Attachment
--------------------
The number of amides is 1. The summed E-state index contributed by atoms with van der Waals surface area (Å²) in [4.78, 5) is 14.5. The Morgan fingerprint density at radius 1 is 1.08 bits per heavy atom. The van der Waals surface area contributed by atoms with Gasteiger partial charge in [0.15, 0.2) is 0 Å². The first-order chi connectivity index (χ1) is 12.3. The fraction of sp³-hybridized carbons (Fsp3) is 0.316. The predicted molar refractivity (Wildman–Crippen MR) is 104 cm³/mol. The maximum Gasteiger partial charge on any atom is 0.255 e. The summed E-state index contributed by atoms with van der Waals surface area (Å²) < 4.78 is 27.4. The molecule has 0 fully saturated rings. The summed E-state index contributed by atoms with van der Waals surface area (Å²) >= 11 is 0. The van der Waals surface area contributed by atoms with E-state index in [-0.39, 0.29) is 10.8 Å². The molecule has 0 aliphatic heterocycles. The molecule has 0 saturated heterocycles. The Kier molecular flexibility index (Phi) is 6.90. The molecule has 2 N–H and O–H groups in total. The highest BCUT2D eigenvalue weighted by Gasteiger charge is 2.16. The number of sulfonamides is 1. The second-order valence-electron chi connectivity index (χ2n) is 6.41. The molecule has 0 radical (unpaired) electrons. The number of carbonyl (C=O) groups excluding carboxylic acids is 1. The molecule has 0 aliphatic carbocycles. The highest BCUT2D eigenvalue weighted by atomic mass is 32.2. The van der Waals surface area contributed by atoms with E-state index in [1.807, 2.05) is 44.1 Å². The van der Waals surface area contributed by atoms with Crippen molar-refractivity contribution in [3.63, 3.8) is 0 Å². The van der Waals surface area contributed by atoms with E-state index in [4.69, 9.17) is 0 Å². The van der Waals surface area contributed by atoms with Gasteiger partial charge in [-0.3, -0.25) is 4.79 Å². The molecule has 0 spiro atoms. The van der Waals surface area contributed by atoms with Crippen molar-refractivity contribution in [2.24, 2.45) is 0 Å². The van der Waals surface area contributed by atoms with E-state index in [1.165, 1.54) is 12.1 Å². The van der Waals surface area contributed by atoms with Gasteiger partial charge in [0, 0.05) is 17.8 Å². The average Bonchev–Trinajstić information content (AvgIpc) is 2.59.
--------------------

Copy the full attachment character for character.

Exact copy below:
The number of amides is 1. The summed E-state index contributed by atoms with van der Waals surface area (Å²) in [4.78, 5) is 14.5. The Morgan fingerprint density at radius 1 is 1.08 bits per heavy atom. The van der Waals surface area contributed by atoms with Gasteiger partial charge in [0.15, 0.2) is 0 Å². The first-order chi connectivity index (χ1) is 12.3. The fraction of sp³-hybridized carbons (Fsp3) is 0.316. The predicted molar refractivity (Wildman–Crippen MR) is 104 cm³/mol. The maximum Gasteiger partial charge on any atom is 0.255 e. The summed E-state index contributed by atoms with van der Waals surface area (Å²) < 4.78 is 27.4. The molecule has 0 fully saturated rings. The summed E-state index contributed by atoms with van der Waals surface area (Å²) >= 11 is 0. The van der Waals surface area contributed by atoms with E-state index in [-0.39, 0.29) is 10.8 Å². The molecule has 0 aliphatic heterocycles. The molecule has 0 saturated heterocycles. The Kier molecular flexibility index (Phi) is 6.90. The molecule has 2 N–H and O–H groups in total. The highest BCUT2D eigenvalue weighted by Gasteiger charge is 2.16. The number of sulfonamides is 1. The second-order valence-electron chi connectivity index (χ2n) is 6.41. The molecule has 0 radical (unpaired) electrons. The number of carbonyl (C=O) groups excluding carboxylic acids is 1. The molecule has 0 aliphatic carbocycles. The highest BCUT2D eigenvalue weighted by atomic mass is 32.2. The van der Waals surface area contributed by atoms with E-state index in [1.807, 2.05) is 44.1 Å². The van der Waals surface area contributed by atoms with Crippen molar-refractivity contribution in [3.63, 3.8) is 0 Å². The van der Waals surface area contributed by atoms with E-state index in [4.69, 9.17) is 0 Å². The van der Waals surface area contributed by atoms with Gasteiger partial charge in [-0.3, -0.25) is 4.79 Å². The molecule has 0 spiro atoms. The van der Waals surface area contributed by atoms with Crippen molar-refractivity contribution in [2.24, 2.45) is 0 Å². The van der Waals surface area contributed by atoms with E-state index in [1.165, 1.54) is 12.1 Å². The van der Waals surface area contributed by atoms with Gasteiger partial charge in [0, 0.05) is 17.8 Å². The average Bonchev–Trinajstić information content (AvgIpc) is 2.59.